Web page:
University of Portland Provost Tom Greene announced in an email to students Friday afternoon that amid the COVID-19 pandemic, the university would expand the pass/no pass option to classes that are not major requirements or pre-requisites for other classes. The change means that electives, all university core classes, and certain classes required by different schools may be taken pass/no pass. Typically, only electives may be taken pass/no pass.
When students attempt courses pass/no pass, they receive academic credit for the courses they pass (courses in which they earn a grade ranging from D- to A), but those classes will not be used to calculate grade point average.
Associate Provost Elise Moentmann wrote in an email to The Beacon that while this option exists, most graduate, medical, and law schools do not accept courses with a pass grade, especially in courses that may be prerequisites for admissions, as they want to see letter grades.
Normally, courses taken pass/no pass also do not count for completion of university core, major or other graduation requirements. In usual circumstances, students may take up to three classes pass/no pass during their undergraduate careers, a regulation that has been waived this year. If students are not graduating this semester, courses taken pass/no pass this semester would not be included in the overall total of three courses moving forward.
The deadline to switch courses to pass/no pass for the spring 2020 semester has also been extended to April 15, the latest it has ever been, Moentmann said. Administration has also asked professors to be as flexible as possible on deadlines, especially those that occurred as students left residence halls and had to move home, she added.
Students wishing to change classes to pass/no pass must contact their respective program counselors and fill out the pass/no pass exception form on the Registrar-Student page at pilots.up.edu.
Receiving a “pass” instead of a letter grade does not impact students’ financial aid eligibility, as they still earn credits for the course. “No pass” courses do not receive credit, and students should consult the Financial Aid Handbook to understand the financial aid satisfactory academic progress policy, the provost’s email said.
Students who are under financial aid warning (those who have not met the GPA minimum and/or completed the minimum number of credits for financial aid) in the spring 2020 semester and do not meet financial aid satisfactory academic progress policy components will be on financial aid suspension for the next semester.
These students are not eligible for financial aid during the upcoming semester, but they may appeal to receive their aid. Extenuating circumstances surrounding the COVID-19 pandemic would certainly constitute a valid rationale for a student to appeal a suspension of their financial aid, the email said.
The announcement from the Office of the Provost arrives after a petition to offer pass/no pass classes for the spring 2020 semester has garnered over 1,300 signatures since March 22. The petition asks for the option to make courses pass/no pass without the usual stipulation that pass/no pass courses cannot count toward completion of majors, the university core, or other graduation requirements.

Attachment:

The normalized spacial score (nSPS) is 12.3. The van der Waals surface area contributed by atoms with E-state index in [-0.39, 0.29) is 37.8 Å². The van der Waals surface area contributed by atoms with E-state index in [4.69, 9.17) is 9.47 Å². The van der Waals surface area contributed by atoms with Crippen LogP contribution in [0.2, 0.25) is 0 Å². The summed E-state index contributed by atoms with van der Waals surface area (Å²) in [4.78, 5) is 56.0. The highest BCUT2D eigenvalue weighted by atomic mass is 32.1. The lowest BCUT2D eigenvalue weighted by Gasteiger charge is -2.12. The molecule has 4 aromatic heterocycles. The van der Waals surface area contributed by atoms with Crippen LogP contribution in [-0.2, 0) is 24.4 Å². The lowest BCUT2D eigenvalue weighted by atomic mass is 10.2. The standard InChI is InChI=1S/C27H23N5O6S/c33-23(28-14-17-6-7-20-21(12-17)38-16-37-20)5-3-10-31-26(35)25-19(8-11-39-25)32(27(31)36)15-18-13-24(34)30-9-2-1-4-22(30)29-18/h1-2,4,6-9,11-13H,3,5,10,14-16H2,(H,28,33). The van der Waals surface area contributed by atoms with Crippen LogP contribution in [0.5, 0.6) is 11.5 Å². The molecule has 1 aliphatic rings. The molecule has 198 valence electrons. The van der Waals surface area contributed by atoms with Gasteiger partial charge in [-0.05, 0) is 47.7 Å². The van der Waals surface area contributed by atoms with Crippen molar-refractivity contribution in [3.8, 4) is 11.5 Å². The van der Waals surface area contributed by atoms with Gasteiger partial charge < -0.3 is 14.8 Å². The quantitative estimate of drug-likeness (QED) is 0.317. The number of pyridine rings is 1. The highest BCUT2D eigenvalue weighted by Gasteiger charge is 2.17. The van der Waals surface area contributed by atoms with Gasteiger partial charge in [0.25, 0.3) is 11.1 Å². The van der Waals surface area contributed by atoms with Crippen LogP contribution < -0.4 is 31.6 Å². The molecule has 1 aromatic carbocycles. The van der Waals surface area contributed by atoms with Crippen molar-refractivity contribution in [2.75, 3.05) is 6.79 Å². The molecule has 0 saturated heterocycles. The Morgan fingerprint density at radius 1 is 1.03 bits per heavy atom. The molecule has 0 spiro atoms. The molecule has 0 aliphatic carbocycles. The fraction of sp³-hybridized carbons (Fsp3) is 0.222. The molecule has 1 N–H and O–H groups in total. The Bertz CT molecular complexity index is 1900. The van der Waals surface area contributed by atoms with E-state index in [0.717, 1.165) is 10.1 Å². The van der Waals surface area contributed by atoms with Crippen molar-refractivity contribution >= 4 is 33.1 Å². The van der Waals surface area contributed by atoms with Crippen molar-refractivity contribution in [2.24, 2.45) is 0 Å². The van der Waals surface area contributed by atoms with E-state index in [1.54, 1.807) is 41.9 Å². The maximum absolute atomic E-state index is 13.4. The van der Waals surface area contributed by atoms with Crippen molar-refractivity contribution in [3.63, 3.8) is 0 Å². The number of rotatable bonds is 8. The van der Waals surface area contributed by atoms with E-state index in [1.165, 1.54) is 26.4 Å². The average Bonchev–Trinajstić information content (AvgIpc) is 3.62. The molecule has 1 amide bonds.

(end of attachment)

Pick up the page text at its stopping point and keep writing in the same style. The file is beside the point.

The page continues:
Moentmann said that while the Office of the Provost always welcomes student input, the Office also considered information faculty and deans relayed from students, data from the Academic and Student Affairs Divisions, the Academic Senate, the Provost’s Council and comparable universities’ decisions.
Junior computer science major Michael Antkiewicz started the petition after talking to a friend who attends Vanderbilt University. The Tennessee school has allowed “classes in any category of degree requirement to be taken pass/fail, even if not typically allowed under normal circumstances” and has suspended “most policies that surround pass/fail enrollments.” Vanderbilt also extended the deadline to switch classes to pass/fail.
“Nobody I’ve talked to has said their life has gotten any easier since this pandemic started,” Antkiewicz said. “It’s hard to focus on school when there are these huge, serious, anxiety-inducing problems. It’s really not fair to most people how this pandemic will reflect on their GPAs and how uneven of a playing field people are on right now.”
Antkiewicz explained that he had talked to a number of UP students who described obstacles to attending class and studying in their homes. Some students have younger siblings who may distract them or need care, others lack ideal study environments in their homes, and others do not have access to reliable technology and wi-fi, he said. Students may also be stressed due to having parents or family members who recently lost their jobs or are at risk of contracting the coronavirus, Antkiewicz said.
Sophomore sociology major Francisco Franco signed the petition due to how much they think UP education has changed since transitioning online and the stress it adds on students’ ability to perform academically.
“The quality of education is not the same, and it’s not what I signed up for. I appreciate that teachers are making the effort, and they really care about us, but it’s so much to deal with on such a short notice,” Franco said. “Online just isn’t really the best way to learn, which is why a lot of teachers (normally) have policies of not being on your laptops and devices in class. It just doesn’t translate the emotional and physical value that comes from person-to-person interaction.”
While Antkiewicz and the administration were in contact, he said that these changes were not what he was hoping to accomplish through the petition.
“The administration disappointed me,” Antkiewicz said. “(These changes are) not the point, we want everyone to be helped.”
Dora Totoian is a reporter and the Opinion editor for The Beacon. She can be reached email@example.com.